Japan PM to meet Asia-Pacific leaders, but efforts to promote IPEF will fail: analysts
Published: May 25, 2022 11:05 PM
US President Joe Biden speaks during a news conference with Japanese Prime Minister Fumio Kishida at Akasaka Palace on May 23, 2022, in Tokyo. Photo: VCG
US President Joe Biden speaks during a news conference with Japanese Prime Minister Fumio Kishida at Akasaka Palace on May 23, 2022, in Tokyo. Photo: VCG

Right after seeing off US President Joe Biden who was visiting Tokyo for the second in-person Quad summit in Tokyo, Japanese Prime Minister Fumio Kishida prepared to meet a different group of leaders including Singapore Prime Minister Lee Hsien Loong and Malaysia Prime Minister Sabri Yaakob. 

The leaders are gathering for the 27th International Conference on the Future of Asia, better known as the Nikkei Forum. It will be themed "Redefining Asia's role in a divided world" this year and will run from Thursday to Friday in Tokyo. Also present will be Thai Prime Minister Prayuth Chan-o-cha and Cambodia Prime Minister Hun Sen, as well as other leaders and senior government officials from the Asia-Pacific region. 

Held by Nikkei annually since 1995, it is considered to be one of the most important conferences in Asia, in which political, economic and academic leaders offer their opinions on regional issues and the role of Asia in the world.

It comes just after the summit of the four-nation Quad leaders, and Chinese analysts reached by the Global Times on Wednesday viewed the back-to-back diplomatic events in Tokyo as a continuation of Kishida's lobbying effort to attract players in the region to join the US-led economic bloc called the Indo-Pacific Economic Framework (IPEF). A few of the Nikkei Forum attendees have signed up, but most have chosen not to.

The IPEF has 13 inaugural members including the Quad countries - the US, Japan, Australia and India - and US allies in the region such as South Korea, as well as a few members of the Association of Southeast Asian Nations (ASEAN) such as Singapore, Malaysia and Brunei. 

According to the Center for Strategic and International Studies, a think tank based in Washington, most Southeast Asian countries are worried about the optics of China being excluded from the IPEF, and the politicized nature of the framework that could force an unwelcome choice between Washington and Beijing. There are also concerns about the IPEF's unclear form and structure.

"It would be not surprising for Kishida to bring up the topic of the IPEF or to try to lobby the conference attendees at the Nikkei Forum. But he should understand that Southeast Asian countries like Cambodia who have close ties with China would respond indifferently," Gu Xiaosong, dean of the ASEAN Research Institute at Hainan Tropical Ocean University, told the Global Times on Tuesday.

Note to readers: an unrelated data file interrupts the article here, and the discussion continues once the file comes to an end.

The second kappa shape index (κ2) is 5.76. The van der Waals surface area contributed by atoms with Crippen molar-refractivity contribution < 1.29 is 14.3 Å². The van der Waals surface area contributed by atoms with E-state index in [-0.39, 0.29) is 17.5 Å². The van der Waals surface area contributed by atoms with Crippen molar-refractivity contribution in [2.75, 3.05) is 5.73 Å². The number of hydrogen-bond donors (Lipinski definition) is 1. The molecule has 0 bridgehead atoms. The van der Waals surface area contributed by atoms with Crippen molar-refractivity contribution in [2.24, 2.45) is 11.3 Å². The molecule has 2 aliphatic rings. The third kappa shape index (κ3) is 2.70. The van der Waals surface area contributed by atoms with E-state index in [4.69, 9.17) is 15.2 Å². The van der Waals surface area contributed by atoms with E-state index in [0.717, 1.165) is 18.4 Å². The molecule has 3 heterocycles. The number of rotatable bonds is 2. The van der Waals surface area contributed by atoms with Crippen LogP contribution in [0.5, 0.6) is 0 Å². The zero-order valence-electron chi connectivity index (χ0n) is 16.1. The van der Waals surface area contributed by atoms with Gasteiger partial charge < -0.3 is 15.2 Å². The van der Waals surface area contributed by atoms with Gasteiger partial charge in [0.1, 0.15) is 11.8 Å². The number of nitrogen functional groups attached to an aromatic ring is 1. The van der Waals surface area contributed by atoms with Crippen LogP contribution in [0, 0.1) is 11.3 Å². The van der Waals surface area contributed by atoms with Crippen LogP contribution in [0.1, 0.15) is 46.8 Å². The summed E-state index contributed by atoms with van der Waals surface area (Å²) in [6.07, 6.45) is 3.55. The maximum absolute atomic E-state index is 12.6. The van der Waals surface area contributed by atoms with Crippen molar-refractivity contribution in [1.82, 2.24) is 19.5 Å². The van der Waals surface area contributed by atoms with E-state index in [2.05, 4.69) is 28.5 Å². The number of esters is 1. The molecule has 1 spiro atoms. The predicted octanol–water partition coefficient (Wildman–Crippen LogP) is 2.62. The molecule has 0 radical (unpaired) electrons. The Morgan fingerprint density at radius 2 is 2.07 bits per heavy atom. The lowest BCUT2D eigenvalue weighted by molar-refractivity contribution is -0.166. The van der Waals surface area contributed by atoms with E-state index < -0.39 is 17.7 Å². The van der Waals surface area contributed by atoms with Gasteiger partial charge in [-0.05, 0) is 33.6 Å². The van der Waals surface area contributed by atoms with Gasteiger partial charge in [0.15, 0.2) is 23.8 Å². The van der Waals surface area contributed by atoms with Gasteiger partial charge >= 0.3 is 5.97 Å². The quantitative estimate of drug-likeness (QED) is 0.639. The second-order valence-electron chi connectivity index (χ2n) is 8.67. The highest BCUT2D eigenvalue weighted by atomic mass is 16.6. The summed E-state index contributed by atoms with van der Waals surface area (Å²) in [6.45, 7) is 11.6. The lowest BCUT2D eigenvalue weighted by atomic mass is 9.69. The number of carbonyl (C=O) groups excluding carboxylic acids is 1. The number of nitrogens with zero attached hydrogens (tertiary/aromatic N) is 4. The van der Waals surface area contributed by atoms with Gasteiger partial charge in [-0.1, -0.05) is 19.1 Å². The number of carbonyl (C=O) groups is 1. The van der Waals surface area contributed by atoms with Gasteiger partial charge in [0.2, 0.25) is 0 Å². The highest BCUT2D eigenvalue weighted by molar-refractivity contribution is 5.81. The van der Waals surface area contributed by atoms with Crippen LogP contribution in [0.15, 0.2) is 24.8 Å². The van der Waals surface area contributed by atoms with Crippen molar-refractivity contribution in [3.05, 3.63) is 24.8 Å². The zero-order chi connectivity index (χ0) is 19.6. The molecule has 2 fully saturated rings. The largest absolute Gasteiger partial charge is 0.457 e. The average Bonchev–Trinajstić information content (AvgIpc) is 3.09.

Zhao Gancheng, a research fellow at the Shanghai Institute for International Studies, pointed out that India is the only IPEF signatory from the Indian Ocean region so far, meaning that the IPEF doesn't really qualify for its official name. 

Chen Xiangmiao, an assistant research fellow at the National Institute for South China Sea Studies, told the Global Times on Wednesday that the US might have asked Japan to use the forum to fix the awkward situation for the IPEF.

Trying to persuade South Asian countries such as Sri Lanka, Bangladesh and more ASEAN members to join the IPEF might be a task high on the agenda for Kishida, but the outlook does not look very promising, analysts said. 

Chen also warned that the IPEF standards in terms of supply chain, labor welfare and environmental protection are overly high and incompatible for developing countries in the region. Therefore, joining the IPEF would lead to chaos in the market, and even divergence within the ASEAN bloc. "Therefore, countries in the region may maintain their reservations about joining."

Singaporean leader Lee Hsien Loong noted ahead of the Nikkei Forum during an interview with the Nikkei that China's development is positive for the region, but countries in the Asia-Pacific also want to maintain their very important ties with other economies like Japan as well as the US and Europe. 

Lee is bringing a number of high-ranking Singaporean officials such as Foreign Minister Vivian Balakrishnan for the visit to Tokyo. Malasyia's Prime Minister Sabri Yaakob will be accompanied by his Minister of Foreign Affairs Saifuddin Abdullahand and Senior Minister of International Trade and Industry YB Mohamed Azmin Ali. 

Judging from the line-up of the visiting groups, Gu noted that attendees might prefer negotiating bilateral topics such as economic development and mutually beneficial areas such as investment and trade, rather than playing political games or provoking China. 

Chinese analysts also predicted that Kishida would take the opportunity to lobby the ASEAN member states as well as leaders in the Asia-Pacific Region to express condemnation for Russia. However, that would also be rejected by the visiting leaders, as such a Cold War mentality would not help with regional development.